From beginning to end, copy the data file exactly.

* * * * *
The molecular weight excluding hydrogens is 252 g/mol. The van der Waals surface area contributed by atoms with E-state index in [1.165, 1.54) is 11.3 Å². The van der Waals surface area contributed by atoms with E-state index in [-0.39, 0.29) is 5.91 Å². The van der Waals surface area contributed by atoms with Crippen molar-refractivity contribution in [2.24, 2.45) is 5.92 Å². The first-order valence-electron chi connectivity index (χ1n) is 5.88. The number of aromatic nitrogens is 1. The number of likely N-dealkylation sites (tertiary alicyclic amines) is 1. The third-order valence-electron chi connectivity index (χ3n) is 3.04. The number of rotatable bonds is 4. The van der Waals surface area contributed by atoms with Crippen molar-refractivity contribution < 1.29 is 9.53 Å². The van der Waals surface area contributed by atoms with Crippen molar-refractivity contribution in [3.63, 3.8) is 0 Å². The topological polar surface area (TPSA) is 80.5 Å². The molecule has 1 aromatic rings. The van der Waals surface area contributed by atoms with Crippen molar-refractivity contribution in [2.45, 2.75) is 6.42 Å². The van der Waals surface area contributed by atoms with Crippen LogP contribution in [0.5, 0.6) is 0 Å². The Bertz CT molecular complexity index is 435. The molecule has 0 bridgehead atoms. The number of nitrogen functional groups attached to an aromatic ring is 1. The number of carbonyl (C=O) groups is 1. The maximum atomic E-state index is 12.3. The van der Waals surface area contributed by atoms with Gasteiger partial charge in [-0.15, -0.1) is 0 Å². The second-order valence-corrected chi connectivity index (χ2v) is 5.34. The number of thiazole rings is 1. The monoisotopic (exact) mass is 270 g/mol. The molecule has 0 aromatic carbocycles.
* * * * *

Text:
The molecular weight excluding hydrogens is 252 g/mol. The van der Waals surface area contributed by atoms with E-state index in [1.165, 1.54) is 11.3 Å². The van der Waals surface area contributed by atoms with E-state index in [-0.39, 0.29) is 5.91 Å². The van der Waals surface area contributed by atoms with Crippen molar-refractivity contribution in [2.24, 2.45) is 5.92 Å². The first-order valence-electron chi connectivity index (χ1n) is 5.88. The number of aromatic nitrogens is 1. The number of likely N-dealkylation sites (tertiary alicyclic amines) is 1. The third-order valence-electron chi connectivity index (χ3n) is 3.04. The number of rotatable bonds is 4. The van der Waals surface area contributed by atoms with Crippen molar-refractivity contribution < 1.29 is 9.53 Å². The van der Waals surface area contributed by atoms with Crippen molar-refractivity contribution in [3.63, 3.8) is 0 Å². The topological polar surface area (TPSA) is 80.5 Å². The molecule has 1 aromatic rings. The van der Waals surface area contributed by atoms with Crippen molar-refractivity contribution in [2.45, 2.75) is 6.42 Å². The van der Waals surface area contributed by atoms with Crippen LogP contribution in [0.5, 0.6) is 0 Å². The Bertz CT molecular complexity index is 435. The molecule has 0 bridgehead atoms. The number of nitrogen functional groups attached to an aromatic ring is 1. The number of carbonyl (C=O) groups is 1. The maximum atomic E-state index is 12.3. The van der Waals surface area contributed by atoms with Gasteiger partial charge in [-0.15, -0.1) is 0 Å². The second-order valence-corrected chi connectivity index (χ2v) is 5.34. The number of thiazole rings is 1. The monoisotopic (exact) mass is 270 g/mol. The molecule has 0 aromatic carbocycles.